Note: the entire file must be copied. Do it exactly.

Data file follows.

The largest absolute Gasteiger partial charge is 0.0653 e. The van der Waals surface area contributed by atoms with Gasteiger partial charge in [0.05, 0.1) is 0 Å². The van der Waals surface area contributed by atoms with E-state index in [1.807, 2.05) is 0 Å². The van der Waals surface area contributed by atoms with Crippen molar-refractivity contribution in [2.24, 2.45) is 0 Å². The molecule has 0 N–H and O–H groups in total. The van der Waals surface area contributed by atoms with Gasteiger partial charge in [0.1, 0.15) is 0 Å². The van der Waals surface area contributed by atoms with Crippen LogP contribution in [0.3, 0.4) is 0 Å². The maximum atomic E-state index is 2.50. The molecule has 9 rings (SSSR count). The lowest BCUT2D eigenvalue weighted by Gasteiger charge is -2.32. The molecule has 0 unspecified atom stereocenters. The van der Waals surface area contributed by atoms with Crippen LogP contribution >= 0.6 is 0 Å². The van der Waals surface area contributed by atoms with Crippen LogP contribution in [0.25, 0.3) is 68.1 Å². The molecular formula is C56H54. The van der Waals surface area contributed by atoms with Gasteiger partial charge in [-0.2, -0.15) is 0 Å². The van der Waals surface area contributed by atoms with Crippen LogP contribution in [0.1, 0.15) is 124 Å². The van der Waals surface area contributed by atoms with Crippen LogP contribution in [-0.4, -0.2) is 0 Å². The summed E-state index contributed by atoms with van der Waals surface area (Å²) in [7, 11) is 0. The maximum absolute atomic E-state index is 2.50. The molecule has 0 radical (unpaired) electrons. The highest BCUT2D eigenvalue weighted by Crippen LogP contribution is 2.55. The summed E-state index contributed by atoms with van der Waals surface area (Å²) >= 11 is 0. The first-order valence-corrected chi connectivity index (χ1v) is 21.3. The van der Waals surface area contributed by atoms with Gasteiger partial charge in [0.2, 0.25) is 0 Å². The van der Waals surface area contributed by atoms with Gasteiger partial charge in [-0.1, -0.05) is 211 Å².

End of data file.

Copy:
The largest absolute Gasteiger partial charge is 0.0653 e. The van der Waals surface area contributed by atoms with Gasteiger partial charge in [0.05, 0.1) is 0 Å². The van der Waals surface area contributed by atoms with E-state index in [1.807, 2.05) is 0 Å². The van der Waals surface area contributed by atoms with Crippen molar-refractivity contribution in [2.24, 2.45) is 0 Å². The molecule has 0 N–H and O–H groups in total. The van der Waals surface area contributed by atoms with Gasteiger partial charge in [0.1, 0.15) is 0 Å². The van der Waals surface area contributed by atoms with Crippen LogP contribution in [0.3, 0.4) is 0 Å². The maximum atomic E-state index is 2.50. The molecule has 9 rings (SSSR count). The lowest BCUT2D eigenvalue weighted by Gasteiger charge is -2.32. The molecule has 0 unspecified atom stereocenters. The van der Waals surface area contributed by atoms with Crippen LogP contribution >= 0.6 is 0 Å². The van der Waals surface area contributed by atoms with Crippen LogP contribution in [0.25, 0.3) is 68.1 Å². The molecular formula is C56H54. The van der Waals surface area contributed by atoms with Gasteiger partial charge in [-0.2, -0.15) is 0 Å². The van der Waals surface area contributed by atoms with Crippen LogP contribution in [0.1, 0.15) is 124 Å². The van der Waals surface area contributed by atoms with Crippen LogP contribution in [-0.4, -0.2) is 0 Å². The summed E-state index contributed by atoms with van der Waals surface area (Å²) in [7, 11) is 0. The maximum absolute atomic E-state index is 2.50. The molecule has 0 radical (unpaired) electrons. The highest BCUT2D eigenvalue weighted by Crippen LogP contribution is 2.55. The summed E-state index contributed by atoms with van der Waals surface area (Å²) >= 11 is 0. The first-order valence-corrected chi connectivity index (χ1v) is 21.3. The van der Waals surface area contributed by atoms with Gasteiger partial charge in [0.2, 0.25) is 0 Å². The van der Waals surface area contributed by atoms with Gasteiger partial charge in [-0.1, -0.05) is 211 Å².